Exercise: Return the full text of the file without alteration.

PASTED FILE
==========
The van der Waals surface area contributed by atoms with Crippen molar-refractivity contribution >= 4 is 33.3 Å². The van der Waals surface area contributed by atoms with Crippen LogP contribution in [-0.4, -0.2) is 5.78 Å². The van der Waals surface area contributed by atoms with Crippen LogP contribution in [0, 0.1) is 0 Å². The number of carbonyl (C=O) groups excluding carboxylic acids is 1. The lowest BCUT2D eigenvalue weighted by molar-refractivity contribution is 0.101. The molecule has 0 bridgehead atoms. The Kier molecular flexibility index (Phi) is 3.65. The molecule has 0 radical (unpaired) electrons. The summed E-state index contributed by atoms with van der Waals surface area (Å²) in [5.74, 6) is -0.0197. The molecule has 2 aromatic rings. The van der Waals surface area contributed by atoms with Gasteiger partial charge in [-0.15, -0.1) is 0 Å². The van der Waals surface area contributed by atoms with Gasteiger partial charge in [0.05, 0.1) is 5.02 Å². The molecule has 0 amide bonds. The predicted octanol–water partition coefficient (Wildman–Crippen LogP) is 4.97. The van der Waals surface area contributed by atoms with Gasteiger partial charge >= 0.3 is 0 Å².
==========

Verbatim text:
The van der Waals surface area contributed by atoms with Crippen molar-refractivity contribution >= 4 is 33.3 Å². The van der Waals surface area contributed by atoms with Crippen LogP contribution in [-0.4, -0.2) is 5.78 Å². The van der Waals surface area contributed by atoms with Crippen LogP contribution in [0, 0.1) is 0 Å². The number of carbonyl (C=O) groups excluding carboxylic acids is 1. The lowest BCUT2D eigenvalue weighted by molar-refractivity contribution is 0.101. The molecule has 0 bridgehead atoms. The Kier molecular flexibility index (Phi) is 3.65. The molecule has 0 radical (unpaired) electrons. The summed E-state index contributed by atoms with van der Waals surface area (Å²) in [5.74, 6) is -0.0197. The molecule has 2 aromatic rings. The van der Waals surface area contributed by atoms with Gasteiger partial charge in [-0.15, -0.1) is 0 Å². The van der Waals surface area contributed by atoms with Gasteiger partial charge in [0.05, 0.1) is 5.02 Å². The molecule has 0 amide bonds. The predicted octanol–water partition coefficient (Wildman–Crippen LogP) is 4.97. The van der Waals surface area contributed by atoms with Gasteiger partial charge >= 0.3 is 0 Å².